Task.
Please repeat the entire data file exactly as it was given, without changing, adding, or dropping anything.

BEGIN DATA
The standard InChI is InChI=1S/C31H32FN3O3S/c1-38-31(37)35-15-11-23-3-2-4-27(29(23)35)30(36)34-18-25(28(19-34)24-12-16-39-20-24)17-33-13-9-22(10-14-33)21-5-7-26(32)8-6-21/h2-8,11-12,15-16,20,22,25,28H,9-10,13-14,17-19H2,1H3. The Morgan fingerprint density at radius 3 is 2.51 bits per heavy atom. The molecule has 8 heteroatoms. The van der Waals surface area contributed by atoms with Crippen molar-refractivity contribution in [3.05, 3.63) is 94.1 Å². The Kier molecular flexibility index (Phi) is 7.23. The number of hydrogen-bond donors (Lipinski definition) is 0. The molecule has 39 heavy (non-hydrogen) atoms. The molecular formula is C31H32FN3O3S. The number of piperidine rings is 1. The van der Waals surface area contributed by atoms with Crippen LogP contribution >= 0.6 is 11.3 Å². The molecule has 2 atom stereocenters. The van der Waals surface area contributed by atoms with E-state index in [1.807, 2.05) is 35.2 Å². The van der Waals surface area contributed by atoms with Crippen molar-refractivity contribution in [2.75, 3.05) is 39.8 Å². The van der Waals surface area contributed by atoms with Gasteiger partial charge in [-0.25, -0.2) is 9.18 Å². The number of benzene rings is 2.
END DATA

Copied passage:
The standard InChI is InChI=1S/C31H32FN3O3S/c1-38-31(37)35-15-11-23-3-2-4-27(29(23)35)30(36)34-18-25(28(19-34)24-12-16-39-20-24)17-33-13-9-22(10-14-33)21-5-7-26(32)8-6-21/h2-8,11-12,15-16,20,22,25,28H,9-10,13-14,17-19H2,1H3. The Morgan fingerprint density at radius 3 is 2.51 bits per heavy atom. The molecule has 8 heteroatoms. The van der Waals surface area contributed by atoms with Crippen molar-refractivity contribution in [3.05, 3.63) is 94.1 Å². The Kier molecular flexibility index (Phi) is 7.23. The number of hydrogen-bond donors (Lipinski definition) is 0. The molecule has 39 heavy (non-hydrogen) atoms. The molecular formula is C31H32FN3O3S. The number of piperidine rings is 1. The van der Waals surface area contributed by atoms with Crippen LogP contribution >= 0.6 is 11.3 Å². The molecule has 2 atom stereocenters. The van der Waals surface area contributed by atoms with E-state index in [1.807, 2.05) is 35.2 Å². The van der Waals surface area contributed by atoms with Crippen molar-refractivity contribution in [2.75, 3.05) is 39.8 Å². The van der Waals surface area contributed by atoms with Gasteiger partial charge in [-0.25, -0.2) is 9.18 Å². The number of benzene rings is 2.